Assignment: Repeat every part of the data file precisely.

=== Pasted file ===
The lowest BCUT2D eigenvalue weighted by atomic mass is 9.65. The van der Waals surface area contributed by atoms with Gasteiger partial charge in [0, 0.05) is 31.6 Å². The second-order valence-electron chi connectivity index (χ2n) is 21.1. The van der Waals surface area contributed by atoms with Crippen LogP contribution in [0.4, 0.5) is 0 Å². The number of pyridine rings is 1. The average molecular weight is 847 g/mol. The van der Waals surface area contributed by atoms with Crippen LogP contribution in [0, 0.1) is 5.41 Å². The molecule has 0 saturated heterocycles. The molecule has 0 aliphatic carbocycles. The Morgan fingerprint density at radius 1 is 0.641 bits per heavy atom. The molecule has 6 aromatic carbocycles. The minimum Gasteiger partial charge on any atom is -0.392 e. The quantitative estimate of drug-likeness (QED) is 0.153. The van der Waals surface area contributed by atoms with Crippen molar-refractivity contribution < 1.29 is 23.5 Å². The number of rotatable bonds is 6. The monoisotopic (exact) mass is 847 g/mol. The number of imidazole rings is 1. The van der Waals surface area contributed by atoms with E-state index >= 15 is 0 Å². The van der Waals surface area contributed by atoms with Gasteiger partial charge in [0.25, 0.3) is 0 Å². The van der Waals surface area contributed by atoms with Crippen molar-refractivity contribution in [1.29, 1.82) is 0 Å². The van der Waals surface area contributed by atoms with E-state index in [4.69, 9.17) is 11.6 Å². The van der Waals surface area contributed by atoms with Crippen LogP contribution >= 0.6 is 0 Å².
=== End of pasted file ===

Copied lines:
The lowest BCUT2D eigenvalue weighted by atomic mass is 9.65. The van der Waals surface area contributed by atoms with Gasteiger partial charge in [0, 0.05) is 31.6 Å². The second-order valence-electron chi connectivity index (χ2n) is 21.1. The van der Waals surface area contributed by atoms with Crippen LogP contribution in [0.4, 0.5) is 0 Å². The number of pyridine rings is 1. The average molecular weight is 847 g/mol. The van der Waals surface area contributed by atoms with Crippen LogP contribution in [0, 0.1) is 5.41 Å². The molecule has 0 saturated heterocycles. The molecule has 0 aliphatic carbocycles. The Morgan fingerprint density at radius 1 is 0.641 bits per heavy atom. The molecule has 6 aromatic carbocycles. The minimum Gasteiger partial charge on any atom is -0.392 e. The quantitative estimate of drug-likeness (QED) is 0.153. The van der Waals surface area contributed by atoms with Crippen molar-refractivity contribution < 1.29 is 23.5 Å². The number of rotatable bonds is 6. The monoisotopic (exact) mass is 847 g/mol. The number of imidazole rings is 1. The van der Waals surface area contributed by atoms with E-state index >= 15 is 0 Å². The van der Waals surface area contributed by atoms with Gasteiger partial charge in [0.25, 0.3) is 0 Å². The van der Waals surface area contributed by atoms with Crippen molar-refractivity contribution in [1.29, 1.82) is 0 Å². The van der Waals surface area contributed by atoms with E-state index in [4.69, 9.17) is 11.6 Å². The van der Waals surface area contributed by atoms with Crippen LogP contribution >= 0.6 is 0 Å².